That being said, there were times where I felt that a lack of motion controls made some sections of the game play out differently than how they were designed. The most noteworthy instance was a miniboss fight atop a ship’s bow that is meant to be played out as a duel. I completed it quickly thanks to the fact that I could stab my opponent by pushing in the right stick. The boss blocked maybe twice the entire fight, and I suspect that if I were using motion controls it would have been a proper challenge. This is the risk that comes with making as big of a control scheme change as Skyward Sword HD makes, I’m afraid, and I think that those who have played the Wii version will spot more instances of this than me.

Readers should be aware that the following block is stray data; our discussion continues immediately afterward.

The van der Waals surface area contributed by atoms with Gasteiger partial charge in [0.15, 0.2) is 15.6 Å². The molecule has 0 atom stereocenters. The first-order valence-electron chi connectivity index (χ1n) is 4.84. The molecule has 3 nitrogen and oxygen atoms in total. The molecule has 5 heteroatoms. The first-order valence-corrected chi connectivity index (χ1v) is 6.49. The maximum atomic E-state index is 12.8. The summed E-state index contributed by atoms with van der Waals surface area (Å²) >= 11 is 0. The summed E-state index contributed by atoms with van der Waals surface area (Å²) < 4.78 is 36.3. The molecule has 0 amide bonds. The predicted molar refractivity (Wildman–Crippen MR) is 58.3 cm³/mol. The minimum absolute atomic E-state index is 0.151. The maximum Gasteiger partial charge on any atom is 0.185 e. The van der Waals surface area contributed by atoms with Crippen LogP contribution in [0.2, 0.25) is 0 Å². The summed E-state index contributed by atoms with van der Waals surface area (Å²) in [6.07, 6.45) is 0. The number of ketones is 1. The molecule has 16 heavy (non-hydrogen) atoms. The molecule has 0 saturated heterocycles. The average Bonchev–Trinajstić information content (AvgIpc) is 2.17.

Even with a new control scheme, however, there are parts of the game that simply don’t feel good no matter how you look at it. For example, there is a recurring boss fight in the latter half of the game that becomes more and more miserable each time you fight it. A quest to collect musical notes is similarly dreadful, though you thankfully only have to do this once. There are a handful of encounters like this throughout Skyward Sword, and they disrupt the otherwise great pacing each time they appear.
It is to Skyward Sword’s credit that these issues do not derail the game as a whole. Despite my qualms with it, I still enjoyed my time playing through this remastered Wii epic. This is a good game at the end of the day, even if there are other Zeldas that I enjoy more than this one. For those who haven’t played it, Skyward Sword HD is an interesting adventure that will captivate you far more often than it will frustrate you.